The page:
For someone like you, who has overseen the color correction for nearly 200 films, a Wes Anderson project must be the ultimate gig. No other filmmaker so painstakingly composes the colors in every shot and so faithfully adheres to his own strict aesthetic code. Yet critics can be pretty black and white when discussing Anderson - either he's praised as a peerless American auteur or dismissed as a one-trick pony. I'm caught in the middle, believing he's a hit-or-miss director that often struggles to express shades of grey. But when his films work, his colorful characters and palettes can come together as near-perfect cinematic compositions. And Moonrise Kingdom is the best expression of his talents yet.
Anderson was born to tell a children's story. The Fantastic Mr. Fox brought him into that realm, but his visual signature felt conventionally artificial in stop-motion animation. Moonrise Kingdom allows him, for the first-time, to put children at the center and let us experience their storybook understanding of the world. Bruce Willis, Edward Norton, Tilda Swinton, Frances McDormand and (of course) Bill Murray may be the headliners, but newcomers Jared Gilman and Kara Hayward are the emotional center which all the other performances must be adjusted against. In the language of your work, they are the flesh-line and the white balance. And because the characters are drawn more than skin-deep, the whole movie succeeds.
Set on a remote island in 1960s New England, twelve-year-old Sam Shakusky (Gilman) escapes from the strict regime of the Khaki Scouts and joins an emotionally disturbed but lovelorn Suzy Bishop (Hayward) in a journey that will test the survival skills of their budding romance. We believe their childish sincerity, which keeps the comedy fresh instead of contrived. The vivid and artificial define a lot of what we see on screen, but with the exception of The Life Aquatic with Steve Zissou, the calculated character portraits have never felt more appropriate. The anal-retentive scouts are a perfect foil for meticulously campy art direction.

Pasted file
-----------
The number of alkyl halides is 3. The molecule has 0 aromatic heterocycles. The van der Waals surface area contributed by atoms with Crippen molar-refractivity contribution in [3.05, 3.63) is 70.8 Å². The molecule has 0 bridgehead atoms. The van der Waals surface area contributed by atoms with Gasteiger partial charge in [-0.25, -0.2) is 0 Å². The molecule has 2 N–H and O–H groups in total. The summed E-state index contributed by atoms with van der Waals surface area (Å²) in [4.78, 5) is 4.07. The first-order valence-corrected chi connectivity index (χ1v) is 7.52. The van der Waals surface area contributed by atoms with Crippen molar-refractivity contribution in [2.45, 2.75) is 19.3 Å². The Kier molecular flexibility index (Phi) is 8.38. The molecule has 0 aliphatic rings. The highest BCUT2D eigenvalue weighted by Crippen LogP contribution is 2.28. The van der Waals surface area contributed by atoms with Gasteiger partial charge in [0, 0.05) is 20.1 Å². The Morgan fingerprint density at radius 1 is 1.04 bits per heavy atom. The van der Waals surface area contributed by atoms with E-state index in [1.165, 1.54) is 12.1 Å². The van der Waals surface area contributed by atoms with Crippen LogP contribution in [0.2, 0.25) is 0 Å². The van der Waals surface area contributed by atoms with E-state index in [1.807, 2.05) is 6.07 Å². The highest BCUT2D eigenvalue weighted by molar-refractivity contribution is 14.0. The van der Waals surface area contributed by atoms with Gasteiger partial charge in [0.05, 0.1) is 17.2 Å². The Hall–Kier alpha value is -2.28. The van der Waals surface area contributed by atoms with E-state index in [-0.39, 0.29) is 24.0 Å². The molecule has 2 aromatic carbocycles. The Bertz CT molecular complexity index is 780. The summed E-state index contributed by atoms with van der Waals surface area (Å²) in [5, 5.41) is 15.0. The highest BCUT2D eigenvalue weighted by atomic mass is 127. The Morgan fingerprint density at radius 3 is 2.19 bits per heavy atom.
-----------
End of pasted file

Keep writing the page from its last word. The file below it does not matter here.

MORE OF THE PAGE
There are also moments where the dark tones are more pronounced than I would expect. Not just the nighttime climax in monochromatic blue, or catalyst phone call in overpowering yellows, but in the subtle approach to violence and sexuality. Sure the treatment is comparatively harmless, but relative to a child's experience, these moments are illustrated as important highlights and lowlights that provide a refreshing range of experiences.
So if you, like me, were worried that Anderson may have already over-saturated his own formula, breathe easy. There's gold at the end of this rainbow.
With flying colours,